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ISSN 1749-8155

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Review Date: 
1 Dec 2006

For the first fifteen years after the end of the Second World War, the Nazi persecution and mass murder of the Jews of Europe was rarely the subject of public debate or historical analysis. Only after the Eichmann trial did the term ‘Holocaust’ gain widespread acceptance.

Review Date: 
1 Nov 2005

On 28 January 1648 Thomas Edwards (c.1599–1648), Presbyterian controversialist and 'true hammer of the heretics', died in exile at Amsterdam.

Review Date: 
1 Apr 2004

This study sets itself the task of restoring ‘the tarnished reputation that Henry VIII’s bishops have earned from contemporaries and historians alike’.(p. 7) From Francis Bacon, through David Hume, and into the twentieth century, historians have condemned the occupants of Henry’s episcopal bench as mediocrities and time-servers.

Review Date: 
1 Mar 2004

The 1990s in Ireland witnessed intense popular and academic interest in the events of two centuries before, culminating with the bicentennial commemorations of the United Irish Rebellion of 1798.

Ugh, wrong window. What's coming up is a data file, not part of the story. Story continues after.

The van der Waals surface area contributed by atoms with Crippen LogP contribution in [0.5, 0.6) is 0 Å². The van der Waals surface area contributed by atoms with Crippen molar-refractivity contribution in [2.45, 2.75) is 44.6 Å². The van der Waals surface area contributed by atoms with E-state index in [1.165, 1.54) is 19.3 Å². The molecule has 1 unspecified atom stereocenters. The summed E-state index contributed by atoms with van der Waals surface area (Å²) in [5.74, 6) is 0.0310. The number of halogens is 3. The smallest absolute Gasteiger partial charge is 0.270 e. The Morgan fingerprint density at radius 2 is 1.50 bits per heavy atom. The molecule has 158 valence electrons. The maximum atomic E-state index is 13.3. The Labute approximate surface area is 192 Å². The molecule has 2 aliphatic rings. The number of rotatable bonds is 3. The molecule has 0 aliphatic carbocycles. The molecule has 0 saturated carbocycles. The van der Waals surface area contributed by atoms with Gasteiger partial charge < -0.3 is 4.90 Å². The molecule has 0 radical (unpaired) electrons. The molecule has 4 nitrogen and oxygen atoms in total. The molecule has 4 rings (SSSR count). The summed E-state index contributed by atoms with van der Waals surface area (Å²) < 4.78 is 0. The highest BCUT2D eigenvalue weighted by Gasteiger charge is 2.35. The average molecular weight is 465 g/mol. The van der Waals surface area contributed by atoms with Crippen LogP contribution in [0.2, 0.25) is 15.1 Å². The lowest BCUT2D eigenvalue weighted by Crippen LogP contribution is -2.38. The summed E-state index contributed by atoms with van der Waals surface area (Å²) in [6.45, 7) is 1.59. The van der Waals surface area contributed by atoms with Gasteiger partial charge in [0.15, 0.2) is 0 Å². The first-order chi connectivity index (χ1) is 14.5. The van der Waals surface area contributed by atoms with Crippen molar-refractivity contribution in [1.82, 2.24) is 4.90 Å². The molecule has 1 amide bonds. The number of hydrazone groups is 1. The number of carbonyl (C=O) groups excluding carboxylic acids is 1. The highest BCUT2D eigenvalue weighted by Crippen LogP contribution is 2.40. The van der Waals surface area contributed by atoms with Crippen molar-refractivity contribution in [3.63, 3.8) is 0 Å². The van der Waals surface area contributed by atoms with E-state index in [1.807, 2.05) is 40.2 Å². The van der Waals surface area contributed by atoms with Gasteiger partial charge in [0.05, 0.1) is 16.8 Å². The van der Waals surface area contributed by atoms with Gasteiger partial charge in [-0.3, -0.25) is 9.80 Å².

Review Date: 
1 Jun 2003

The reign of Edward IV, as Jonathan Hughes points out, is unique in English history; it was the first – and last – time a king of England lost his throne, went into exile, invaded his own kingdom and regained his crown, enabling him to destroy his rivals and to reign in relative peace and tranquillity for another thirteen years.

Review Date: 
1 Dec 2001

Christopher Durston has produced here the sort of history which my generation of school students was brought up to regard as the norm, taking a celebrated episode of political and constitutional history and setting out to re-evaluate it by reading a broader and deeper collection of sources for it than ever before, in both local and national archives.

Review Date: 
1 Nov 1997

The publication of Jonathan Clark's English Society in 1985 marked the appearance of a new and original revisionist historiography of the long eighteenth century.

Review Date: 
1 Oct 1996

Over the past decade growing numbers of students have undertaken research into the religious dimension of the recent history of the British Isles, and in doing so have expanded its agenda away from the traditional focus on the history of doctrine and ecclesiastical institutions.